For instance, in the case of welfare, the stagnation or reduction of welfare benefits means that states offer the same or worse benefits to those who cannot find or live off a job. This is consistent with increased numbers taking advantage of these benefits. For instance, recent reports made much of the 70% increase in Americans using food stamps, which represents a doubling of the amount spent on food stamps, since 2008. But food stamps alone are hardly enough to live off, and their increased use reflects the increase in unemployment. More broadly, American welfare benefits are not enough for most people to live off, many states recently cut benefits, and the welfare system is famously designed to spur labor market participation, not provide an alternative to it. Moreover, in Europe, where welfare benefits are more generous and less conditional, the consequence of austerity policies is, at best, to limit the growth of any such programs and in various countries to reduce or even eliminate them. Cuts to public employment and hiring freezes, increases in retirement age, and other measures mean the reserve army of labor will be larger, and most people will have fewer/poorer state provided alternatives to finding a job.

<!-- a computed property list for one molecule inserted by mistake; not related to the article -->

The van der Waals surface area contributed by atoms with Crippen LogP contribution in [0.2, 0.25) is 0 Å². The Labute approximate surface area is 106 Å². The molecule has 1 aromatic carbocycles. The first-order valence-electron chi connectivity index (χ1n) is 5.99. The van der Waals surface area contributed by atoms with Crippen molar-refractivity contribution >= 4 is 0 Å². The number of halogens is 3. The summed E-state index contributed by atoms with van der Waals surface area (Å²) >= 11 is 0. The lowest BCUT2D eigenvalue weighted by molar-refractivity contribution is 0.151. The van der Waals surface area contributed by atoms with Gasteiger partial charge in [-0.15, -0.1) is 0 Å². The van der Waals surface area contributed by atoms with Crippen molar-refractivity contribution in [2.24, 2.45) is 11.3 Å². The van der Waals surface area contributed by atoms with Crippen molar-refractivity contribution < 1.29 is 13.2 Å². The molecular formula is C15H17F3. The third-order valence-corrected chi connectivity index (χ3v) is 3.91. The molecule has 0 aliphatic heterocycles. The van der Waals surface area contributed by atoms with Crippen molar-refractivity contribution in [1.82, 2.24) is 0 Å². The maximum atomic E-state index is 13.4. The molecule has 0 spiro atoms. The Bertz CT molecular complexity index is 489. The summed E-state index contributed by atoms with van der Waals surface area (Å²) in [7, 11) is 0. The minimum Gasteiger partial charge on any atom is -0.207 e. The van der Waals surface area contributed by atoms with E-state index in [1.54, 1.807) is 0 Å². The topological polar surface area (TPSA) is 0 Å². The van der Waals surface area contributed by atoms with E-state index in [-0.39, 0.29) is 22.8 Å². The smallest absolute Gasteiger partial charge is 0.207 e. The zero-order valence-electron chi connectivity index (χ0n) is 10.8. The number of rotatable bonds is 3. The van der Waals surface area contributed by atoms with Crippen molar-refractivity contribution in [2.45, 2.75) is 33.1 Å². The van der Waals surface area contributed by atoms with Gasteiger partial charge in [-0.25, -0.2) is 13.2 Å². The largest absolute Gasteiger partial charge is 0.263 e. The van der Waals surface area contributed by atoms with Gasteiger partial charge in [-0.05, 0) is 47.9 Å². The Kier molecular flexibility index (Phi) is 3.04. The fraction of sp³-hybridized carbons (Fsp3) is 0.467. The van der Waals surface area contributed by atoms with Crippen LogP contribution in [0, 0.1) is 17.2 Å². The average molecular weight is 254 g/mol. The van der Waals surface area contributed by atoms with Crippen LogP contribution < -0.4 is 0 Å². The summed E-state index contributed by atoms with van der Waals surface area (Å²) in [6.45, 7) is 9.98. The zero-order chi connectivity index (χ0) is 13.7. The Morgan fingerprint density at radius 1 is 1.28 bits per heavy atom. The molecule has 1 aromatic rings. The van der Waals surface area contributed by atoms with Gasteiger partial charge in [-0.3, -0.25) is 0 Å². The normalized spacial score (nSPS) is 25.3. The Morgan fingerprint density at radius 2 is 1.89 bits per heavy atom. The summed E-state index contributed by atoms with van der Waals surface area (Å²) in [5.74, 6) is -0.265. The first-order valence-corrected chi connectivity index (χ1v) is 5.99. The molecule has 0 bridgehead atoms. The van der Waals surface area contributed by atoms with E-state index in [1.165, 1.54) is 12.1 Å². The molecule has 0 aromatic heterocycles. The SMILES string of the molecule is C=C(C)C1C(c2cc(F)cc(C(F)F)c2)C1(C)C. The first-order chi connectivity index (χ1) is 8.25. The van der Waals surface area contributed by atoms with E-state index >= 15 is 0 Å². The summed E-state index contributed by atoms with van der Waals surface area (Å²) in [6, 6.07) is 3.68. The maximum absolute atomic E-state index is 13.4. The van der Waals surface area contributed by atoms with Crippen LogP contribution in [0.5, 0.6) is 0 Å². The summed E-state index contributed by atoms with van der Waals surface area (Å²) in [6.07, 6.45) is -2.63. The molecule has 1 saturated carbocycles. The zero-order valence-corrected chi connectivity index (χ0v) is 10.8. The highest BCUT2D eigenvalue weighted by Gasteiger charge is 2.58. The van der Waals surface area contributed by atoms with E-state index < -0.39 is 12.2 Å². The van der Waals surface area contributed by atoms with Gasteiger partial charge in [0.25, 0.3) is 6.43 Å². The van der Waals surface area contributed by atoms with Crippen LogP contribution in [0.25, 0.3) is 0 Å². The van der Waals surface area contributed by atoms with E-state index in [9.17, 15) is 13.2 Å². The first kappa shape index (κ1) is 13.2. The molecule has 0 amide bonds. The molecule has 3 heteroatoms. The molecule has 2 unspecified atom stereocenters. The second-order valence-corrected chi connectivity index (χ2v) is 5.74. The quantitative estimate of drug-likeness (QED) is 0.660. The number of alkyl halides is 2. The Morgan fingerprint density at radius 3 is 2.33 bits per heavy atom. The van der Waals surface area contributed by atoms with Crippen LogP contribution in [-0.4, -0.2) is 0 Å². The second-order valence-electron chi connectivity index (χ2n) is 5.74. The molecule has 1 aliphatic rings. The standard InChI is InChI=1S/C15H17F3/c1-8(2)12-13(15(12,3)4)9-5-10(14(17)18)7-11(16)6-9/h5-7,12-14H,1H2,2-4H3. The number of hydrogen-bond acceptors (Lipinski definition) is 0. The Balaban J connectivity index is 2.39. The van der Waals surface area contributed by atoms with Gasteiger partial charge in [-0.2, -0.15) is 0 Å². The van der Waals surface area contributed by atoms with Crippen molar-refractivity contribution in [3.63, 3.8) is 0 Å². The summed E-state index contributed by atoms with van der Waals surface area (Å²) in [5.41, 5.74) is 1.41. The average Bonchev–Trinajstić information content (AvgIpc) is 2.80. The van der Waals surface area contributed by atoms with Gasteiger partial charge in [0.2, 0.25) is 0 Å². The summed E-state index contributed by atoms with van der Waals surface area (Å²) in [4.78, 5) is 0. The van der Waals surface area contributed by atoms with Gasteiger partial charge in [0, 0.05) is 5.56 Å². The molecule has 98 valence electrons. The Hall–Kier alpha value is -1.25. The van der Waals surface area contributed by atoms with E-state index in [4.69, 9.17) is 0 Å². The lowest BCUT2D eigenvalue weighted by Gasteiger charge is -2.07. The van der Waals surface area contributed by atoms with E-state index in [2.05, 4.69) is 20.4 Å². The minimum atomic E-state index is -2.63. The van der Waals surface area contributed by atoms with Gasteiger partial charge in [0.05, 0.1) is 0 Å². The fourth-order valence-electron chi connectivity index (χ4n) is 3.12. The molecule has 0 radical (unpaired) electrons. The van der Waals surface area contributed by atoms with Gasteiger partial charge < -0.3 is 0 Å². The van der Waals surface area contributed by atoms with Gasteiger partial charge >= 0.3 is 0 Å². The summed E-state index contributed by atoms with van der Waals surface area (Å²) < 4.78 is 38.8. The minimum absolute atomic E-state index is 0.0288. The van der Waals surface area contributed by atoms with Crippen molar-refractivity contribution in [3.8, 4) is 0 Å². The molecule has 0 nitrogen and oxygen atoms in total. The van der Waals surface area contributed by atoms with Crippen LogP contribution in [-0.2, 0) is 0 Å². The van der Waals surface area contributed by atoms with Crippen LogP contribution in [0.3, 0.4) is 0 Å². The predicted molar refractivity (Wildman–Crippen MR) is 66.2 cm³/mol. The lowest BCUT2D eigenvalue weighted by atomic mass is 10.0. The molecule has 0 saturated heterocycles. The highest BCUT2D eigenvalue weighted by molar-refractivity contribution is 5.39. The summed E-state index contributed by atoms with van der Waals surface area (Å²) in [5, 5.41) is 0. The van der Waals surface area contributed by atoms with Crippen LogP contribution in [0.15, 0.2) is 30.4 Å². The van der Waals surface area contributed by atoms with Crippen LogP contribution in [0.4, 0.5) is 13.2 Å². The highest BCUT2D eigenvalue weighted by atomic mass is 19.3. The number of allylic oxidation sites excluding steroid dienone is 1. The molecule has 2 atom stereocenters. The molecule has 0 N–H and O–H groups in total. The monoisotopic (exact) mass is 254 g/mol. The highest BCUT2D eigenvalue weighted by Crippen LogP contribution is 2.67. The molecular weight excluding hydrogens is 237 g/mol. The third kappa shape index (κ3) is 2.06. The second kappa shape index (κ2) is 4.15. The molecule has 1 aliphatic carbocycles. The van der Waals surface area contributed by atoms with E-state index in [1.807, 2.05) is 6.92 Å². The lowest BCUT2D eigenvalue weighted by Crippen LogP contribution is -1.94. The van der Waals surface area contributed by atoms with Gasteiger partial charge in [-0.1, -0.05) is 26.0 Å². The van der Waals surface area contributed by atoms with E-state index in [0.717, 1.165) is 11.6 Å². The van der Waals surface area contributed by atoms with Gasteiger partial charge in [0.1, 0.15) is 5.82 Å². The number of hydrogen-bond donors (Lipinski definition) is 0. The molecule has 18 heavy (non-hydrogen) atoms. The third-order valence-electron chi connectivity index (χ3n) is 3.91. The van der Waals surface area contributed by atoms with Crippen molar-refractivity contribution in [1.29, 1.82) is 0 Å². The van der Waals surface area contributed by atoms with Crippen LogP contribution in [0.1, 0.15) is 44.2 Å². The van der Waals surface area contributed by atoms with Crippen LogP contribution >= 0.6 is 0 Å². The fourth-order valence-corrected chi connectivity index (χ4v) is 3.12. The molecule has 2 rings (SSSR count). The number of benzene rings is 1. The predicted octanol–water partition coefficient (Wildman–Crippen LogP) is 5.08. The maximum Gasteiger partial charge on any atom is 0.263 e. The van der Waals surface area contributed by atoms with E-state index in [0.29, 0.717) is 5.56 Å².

Finally, the increase in part-time, low-wage work, alongside stagnant or declining wealth at the bottom, further entrenches labor market dependence. We were unable to find longitudinal wealth data on Europe, but in the United States we have seen net declines in wealth for the bottom 60% of the population.

Share Total Wealth 1983-2009

Since wealth assets are not only an alternative source of income, but also, in the US especially a source of retirement income, this means greater dependence on the labor market for the working age population, as well as postponement of retirement, further swelling the ranks of the labor market. On top of which, wages remain stagnant and full-time work harder to find. Jobs are low-paying, part-time, and insecure and once one starts looking not at median but bottom quintiles, the situation is only worse. These trends are equally evident in Europe, where part-time, less secure employment has increased in places like the UK and Netherlands, alongside the more often commented increases in unemployment in places like Greece, Spain and Portugal.

In all, then, we can say that alternatives to employment have gotten worse or disappeared for the majority of people in the US and Europe, while the available jobs pay, on average, less than they used to and offer less security. There is every reason to think that the most likely near future of work will give us strong reasons to think about a different way of organizing work – about a better, if less likely, future.

Austerity Left and Right: Paul Ryan Redux

20 Aug